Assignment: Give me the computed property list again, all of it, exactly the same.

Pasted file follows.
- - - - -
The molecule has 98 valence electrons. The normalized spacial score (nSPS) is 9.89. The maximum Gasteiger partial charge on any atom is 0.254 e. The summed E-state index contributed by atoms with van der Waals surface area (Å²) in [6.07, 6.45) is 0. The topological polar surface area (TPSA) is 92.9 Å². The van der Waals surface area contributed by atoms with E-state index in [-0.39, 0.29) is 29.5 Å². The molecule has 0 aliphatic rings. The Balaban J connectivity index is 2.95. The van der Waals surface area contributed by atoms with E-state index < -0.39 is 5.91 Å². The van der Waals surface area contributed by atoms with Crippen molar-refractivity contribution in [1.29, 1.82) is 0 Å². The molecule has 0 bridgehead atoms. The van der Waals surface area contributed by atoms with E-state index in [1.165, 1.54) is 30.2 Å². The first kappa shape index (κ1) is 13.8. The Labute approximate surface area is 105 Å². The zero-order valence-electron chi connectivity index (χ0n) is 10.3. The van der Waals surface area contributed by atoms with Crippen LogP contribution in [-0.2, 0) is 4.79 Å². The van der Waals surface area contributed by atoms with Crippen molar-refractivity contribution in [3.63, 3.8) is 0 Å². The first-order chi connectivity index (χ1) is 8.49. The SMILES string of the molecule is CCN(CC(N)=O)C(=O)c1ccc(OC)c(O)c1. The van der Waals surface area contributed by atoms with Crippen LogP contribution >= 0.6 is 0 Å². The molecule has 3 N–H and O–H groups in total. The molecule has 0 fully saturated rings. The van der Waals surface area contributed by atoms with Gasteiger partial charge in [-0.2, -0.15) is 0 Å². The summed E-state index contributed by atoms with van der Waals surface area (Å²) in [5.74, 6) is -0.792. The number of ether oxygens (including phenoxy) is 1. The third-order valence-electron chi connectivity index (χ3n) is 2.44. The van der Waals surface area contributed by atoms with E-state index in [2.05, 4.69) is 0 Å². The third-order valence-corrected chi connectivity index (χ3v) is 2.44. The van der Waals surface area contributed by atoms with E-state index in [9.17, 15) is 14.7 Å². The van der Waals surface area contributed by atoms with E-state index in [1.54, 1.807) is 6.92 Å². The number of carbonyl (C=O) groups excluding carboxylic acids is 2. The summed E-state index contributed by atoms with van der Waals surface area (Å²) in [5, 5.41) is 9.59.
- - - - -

The molecule has 98 valence electrons. The normalized spacial score (nSPS) is 9.89. The maximum Gasteiger partial charge on any atom is 0.254 e. The summed E-state index contributed by atoms with van der Waals surface area (Å²) in [6.07, 6.45) is 0. The topological polar surface area (TPSA) is 92.9 Å². The van der Waals surface area contributed by atoms with E-state index in [-0.39, 0.29) is 29.5 Å². The molecule has 0 aliphatic rings. The Balaban J connectivity index is 2.95. The van der Waals surface area contributed by atoms with E-state index < -0.39 is 5.91 Å². The van der Waals surface area contributed by atoms with Crippen molar-refractivity contribution in [1.29, 1.82) is 0 Å². The molecule has 0 bridgehead atoms. The van der Waals surface area contributed by atoms with E-state index in [1.165, 1.54) is 30.2 Å². The first kappa shape index (κ1) is 13.8. The Labute approximate surface area is 105 Å². The zero-order valence-electron chi connectivity index (χ0n) is 10.3. The van der Waals surface area contributed by atoms with Crippen LogP contribution in [-0.2, 0) is 4.79 Å². The van der Waals surface area contributed by atoms with Crippen molar-refractivity contribution in [3.63, 3.8) is 0 Å². The first-order chi connectivity index (χ1) is 8.49. The SMILES string of the molecule is CCN(CC(N)=O)C(=O)c1ccc(OC)c(O)c1. The van der Waals surface area contributed by atoms with Crippen LogP contribution >= 0.6 is 0 Å². The molecule has 3 N–H and O–H groups in total. The molecule has 0 fully saturated rings. The van der Waals surface area contributed by atoms with Gasteiger partial charge in [-0.2, -0.15) is 0 Å². The summed E-state index contributed by atoms with van der Waals surface area (Å²) in [5.74, 6) is -0.792. The number of ether oxygens (including phenoxy) is 1. The third-order valence-electron chi connectivity index (χ3n) is 2.44. The van der Waals surface area contributed by atoms with E-state index in [2.05, 4.69) is 0 Å². The third-order valence-corrected chi connectivity index (χ3v) is 2.44. The van der Waals surface area contributed by atoms with E-state index in [9.17, 15) is 14.7 Å². The van der Waals surface area contributed by atoms with E-state index in [1.54, 1.807) is 6.92 Å². The number of carbonyl (C=O) groups excluding carboxylic acids is 2. The summed E-state index contributed by atoms with van der Waals surface area (Å²) in [5, 5.41) is 9.59.